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Media House Price Headlines

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DAVID ORR of the NHF...........

For years now, if a newspaper wants to run a really bullish article, on house prices, they turn to him.

He is in charge of the National Housing Federation, which in turn represents 1300 housing associations, which provide 2 million [aherm] 'affordable' homes for 5 million people.

So as the countries biggest representative of social housing, what conclusions can we draw about him?

On the one hand he represents not for profit housing associations, to house the poorest in our society, but i have yet to read an article from him, linking the cause of poverty and misery to high house prices?

All he does is 'talk up' the value of the properties which are owned by the housing associations. He is the biggest bull out there.

Isnt that something of a dichotomy? To be a major vested interest, when the main purpose of your remittance, is to provide the most affordable housing available? To help the poorest into housing.

Certainly, this behaviour seems to follow a familiar pattern. Housing associations have trebled in size in the last 20 years.

For instance, as a supposedly impartial organisation, the Joseph Rowntree Foundation do mention inequality in the Housing Market, in their reports, but their emphasis seems to be on pushing 'Alternatives to Ownership' as a pose to where the emphasis should be, on lowering prices.....

JRF's views seem to pander to the present Coalition Government's attempts to solve the housing problem, by following a completely failed model of Shared Equity.

[As proponents themselves of Shared Equity Schemes]

[i.E. methods of pushing First time Buyers into accepting debt which is not ours.]

Yet none of these associations fully acknowledging the fraudulent economic nature of the reasons behind the need for these programme's of severe social inequality.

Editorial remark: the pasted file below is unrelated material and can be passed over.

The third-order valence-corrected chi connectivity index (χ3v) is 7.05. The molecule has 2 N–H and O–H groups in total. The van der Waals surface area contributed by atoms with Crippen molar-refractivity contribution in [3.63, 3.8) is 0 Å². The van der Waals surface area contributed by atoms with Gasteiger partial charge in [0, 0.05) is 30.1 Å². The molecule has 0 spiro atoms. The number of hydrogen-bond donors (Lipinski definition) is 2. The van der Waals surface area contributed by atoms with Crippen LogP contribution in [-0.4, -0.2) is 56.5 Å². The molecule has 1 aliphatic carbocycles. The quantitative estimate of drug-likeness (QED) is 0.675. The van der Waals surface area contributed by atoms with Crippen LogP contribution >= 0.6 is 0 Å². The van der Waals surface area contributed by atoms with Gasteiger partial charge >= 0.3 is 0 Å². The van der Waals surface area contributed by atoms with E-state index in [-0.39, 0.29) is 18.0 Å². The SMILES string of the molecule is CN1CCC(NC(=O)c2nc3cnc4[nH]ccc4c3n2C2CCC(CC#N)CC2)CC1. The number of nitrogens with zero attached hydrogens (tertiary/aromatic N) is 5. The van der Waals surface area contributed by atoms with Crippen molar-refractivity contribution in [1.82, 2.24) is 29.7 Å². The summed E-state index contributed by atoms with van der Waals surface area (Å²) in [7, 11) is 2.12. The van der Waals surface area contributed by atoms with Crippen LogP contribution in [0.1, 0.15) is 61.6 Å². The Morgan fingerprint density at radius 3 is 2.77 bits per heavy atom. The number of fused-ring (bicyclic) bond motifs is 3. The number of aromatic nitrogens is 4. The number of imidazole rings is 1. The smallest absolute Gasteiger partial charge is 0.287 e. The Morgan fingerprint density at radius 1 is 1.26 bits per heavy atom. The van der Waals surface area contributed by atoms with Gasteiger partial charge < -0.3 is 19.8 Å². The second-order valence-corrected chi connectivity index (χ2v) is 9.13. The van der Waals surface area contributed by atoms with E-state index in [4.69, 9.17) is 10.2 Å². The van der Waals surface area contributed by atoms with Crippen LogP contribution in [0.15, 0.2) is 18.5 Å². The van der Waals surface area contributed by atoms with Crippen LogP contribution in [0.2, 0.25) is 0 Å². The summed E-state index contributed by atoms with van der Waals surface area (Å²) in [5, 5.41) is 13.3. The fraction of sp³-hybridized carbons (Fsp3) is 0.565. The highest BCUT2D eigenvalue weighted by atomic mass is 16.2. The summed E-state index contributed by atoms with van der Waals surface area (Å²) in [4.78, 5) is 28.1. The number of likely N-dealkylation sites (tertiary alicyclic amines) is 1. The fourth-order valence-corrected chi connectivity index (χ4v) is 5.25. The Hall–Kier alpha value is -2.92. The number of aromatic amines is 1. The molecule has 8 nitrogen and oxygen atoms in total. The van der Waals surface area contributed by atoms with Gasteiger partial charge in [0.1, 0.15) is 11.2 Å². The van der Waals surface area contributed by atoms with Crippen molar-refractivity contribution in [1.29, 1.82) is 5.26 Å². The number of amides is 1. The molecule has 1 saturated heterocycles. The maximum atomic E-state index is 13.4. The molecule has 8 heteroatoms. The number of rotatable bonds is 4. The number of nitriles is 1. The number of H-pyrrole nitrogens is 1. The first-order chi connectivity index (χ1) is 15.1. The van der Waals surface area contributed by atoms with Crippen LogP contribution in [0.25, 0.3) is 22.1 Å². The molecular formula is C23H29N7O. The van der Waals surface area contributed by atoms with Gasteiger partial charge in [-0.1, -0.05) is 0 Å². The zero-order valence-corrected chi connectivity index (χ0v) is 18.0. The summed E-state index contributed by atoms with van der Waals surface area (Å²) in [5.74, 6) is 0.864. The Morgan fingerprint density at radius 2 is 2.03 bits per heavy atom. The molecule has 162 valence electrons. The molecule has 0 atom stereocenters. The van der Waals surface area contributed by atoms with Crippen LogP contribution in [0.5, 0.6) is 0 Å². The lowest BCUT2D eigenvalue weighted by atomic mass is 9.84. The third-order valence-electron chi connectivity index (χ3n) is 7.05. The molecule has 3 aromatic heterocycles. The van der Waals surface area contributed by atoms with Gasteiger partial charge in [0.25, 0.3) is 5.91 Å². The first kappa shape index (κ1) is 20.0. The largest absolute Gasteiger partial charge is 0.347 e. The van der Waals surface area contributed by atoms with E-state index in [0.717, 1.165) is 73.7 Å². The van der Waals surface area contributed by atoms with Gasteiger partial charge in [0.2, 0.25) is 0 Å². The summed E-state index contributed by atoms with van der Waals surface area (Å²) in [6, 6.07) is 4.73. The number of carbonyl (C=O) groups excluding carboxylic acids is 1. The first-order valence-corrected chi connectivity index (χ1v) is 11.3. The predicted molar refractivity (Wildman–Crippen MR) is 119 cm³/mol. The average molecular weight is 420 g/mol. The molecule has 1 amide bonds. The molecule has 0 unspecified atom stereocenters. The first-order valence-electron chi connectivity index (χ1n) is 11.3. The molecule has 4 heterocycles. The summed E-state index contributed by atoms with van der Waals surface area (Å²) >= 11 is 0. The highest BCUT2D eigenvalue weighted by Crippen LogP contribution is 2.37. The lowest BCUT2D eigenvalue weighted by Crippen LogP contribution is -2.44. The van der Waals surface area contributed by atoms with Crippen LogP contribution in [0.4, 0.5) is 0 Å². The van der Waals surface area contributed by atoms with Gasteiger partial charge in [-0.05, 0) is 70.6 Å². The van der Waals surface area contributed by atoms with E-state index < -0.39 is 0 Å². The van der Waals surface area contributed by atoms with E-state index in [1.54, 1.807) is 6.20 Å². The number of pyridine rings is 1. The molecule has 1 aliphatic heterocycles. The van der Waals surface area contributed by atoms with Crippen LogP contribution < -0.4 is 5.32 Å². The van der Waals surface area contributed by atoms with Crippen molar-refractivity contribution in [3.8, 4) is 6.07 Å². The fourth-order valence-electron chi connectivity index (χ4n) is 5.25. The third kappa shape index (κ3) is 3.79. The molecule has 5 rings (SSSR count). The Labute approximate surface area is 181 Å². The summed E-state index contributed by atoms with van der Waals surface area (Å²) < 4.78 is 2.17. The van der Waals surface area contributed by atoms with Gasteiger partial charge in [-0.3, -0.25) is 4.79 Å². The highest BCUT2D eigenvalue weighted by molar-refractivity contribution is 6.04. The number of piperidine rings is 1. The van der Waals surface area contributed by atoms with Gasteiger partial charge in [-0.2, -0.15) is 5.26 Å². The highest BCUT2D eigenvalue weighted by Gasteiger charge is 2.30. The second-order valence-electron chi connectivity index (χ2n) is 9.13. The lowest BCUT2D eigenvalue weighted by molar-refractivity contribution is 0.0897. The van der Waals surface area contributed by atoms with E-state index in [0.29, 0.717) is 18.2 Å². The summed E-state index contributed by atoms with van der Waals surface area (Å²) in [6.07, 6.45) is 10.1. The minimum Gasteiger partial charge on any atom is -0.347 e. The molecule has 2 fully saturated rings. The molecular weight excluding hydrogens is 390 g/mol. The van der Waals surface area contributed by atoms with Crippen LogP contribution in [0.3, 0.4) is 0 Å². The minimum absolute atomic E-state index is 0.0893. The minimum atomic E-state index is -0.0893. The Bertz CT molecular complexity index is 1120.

They ignore the fact that the government have blatantly refused to spread the pain of deficit reduction more equally between those taxpayers who own property and those who do not.

Is'nt David Orr just the head of a major Quango?

Edited by Milton
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After being quiet for a while now, perhaps due to lots of big stories, the Media seems to have been posting lots of HP related stories today. Some really bullish, talking massive rises. They seem to report either a positive spin or negative, but in each case they are reporting massive house prices rises.

Lots of media reporting this story along the lines of "Home ownership to slump":


"The National Housing Federation said the number of property owners will drop to just 63.8% as house prices soar, compared to 72.5% in 2001."


"High property prices, strict lending criteria from mortgage companies and the need for large deposits could effectively lock millions of Britons out of the housing market"

And there's the positive spin from the express reported on the HPC homepage today:


Seems to be very active, is it all down to the NHF reports mentioned in this BBC head line? http://www.bbc.co.uk/news/business-14708841

I'm curious as to all the activity today, when we've seen little over the past weeks.

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Er relative who is retired buys the Express. Lives in a nice a house in the country, drives a nice car, goes on cruises. You can't guess what he did? He used to make sails.

This is what HPC is up against, the disparity in generations in what homes cost today is incomprehendable.